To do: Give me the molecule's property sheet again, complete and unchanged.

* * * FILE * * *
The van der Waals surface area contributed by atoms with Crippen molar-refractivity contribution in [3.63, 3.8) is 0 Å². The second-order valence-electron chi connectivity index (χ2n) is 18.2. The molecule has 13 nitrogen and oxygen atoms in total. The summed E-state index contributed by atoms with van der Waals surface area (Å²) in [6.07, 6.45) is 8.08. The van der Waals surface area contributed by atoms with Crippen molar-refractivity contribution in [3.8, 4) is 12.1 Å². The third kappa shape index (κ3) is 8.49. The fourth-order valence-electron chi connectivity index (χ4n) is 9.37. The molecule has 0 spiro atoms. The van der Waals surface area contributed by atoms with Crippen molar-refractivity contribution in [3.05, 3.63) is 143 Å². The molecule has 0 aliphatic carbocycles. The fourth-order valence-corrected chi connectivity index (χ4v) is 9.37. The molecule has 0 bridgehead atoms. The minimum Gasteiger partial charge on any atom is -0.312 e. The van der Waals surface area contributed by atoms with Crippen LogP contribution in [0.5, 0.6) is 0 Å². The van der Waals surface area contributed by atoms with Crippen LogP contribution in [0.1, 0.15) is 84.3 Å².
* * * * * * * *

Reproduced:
The van der Waals surface area contributed by atoms with Crippen molar-refractivity contribution in [3.63, 3.8) is 0 Å². The second-order valence-electron chi connectivity index (χ2n) is 18.2. The molecule has 13 nitrogen and oxygen atoms in total. The summed E-state index contributed by atoms with van der Waals surface area (Å²) in [6.07, 6.45) is 8.08. The van der Waals surface area contributed by atoms with Crippen molar-refractivity contribution in [3.8, 4) is 12.1 Å². The third kappa shape index (κ3) is 8.49. The fourth-order valence-electron chi connectivity index (χ4n) is 9.37. The molecule has 0 spiro atoms. The van der Waals surface area contributed by atoms with Crippen molar-refractivity contribution in [3.05, 3.63) is 143 Å². The molecule has 0 aliphatic carbocycles. The fourth-order valence-corrected chi connectivity index (χ4v) is 9.37. The molecule has 0 bridgehead atoms. The minimum Gasteiger partial charge on any atom is -0.312 e. The van der Waals surface area contributed by atoms with Crippen LogP contribution in [0.5, 0.6) is 0 Å². The van der Waals surface area contributed by atoms with Crippen LogP contribution in [0.1, 0.15) is 84.3 Å².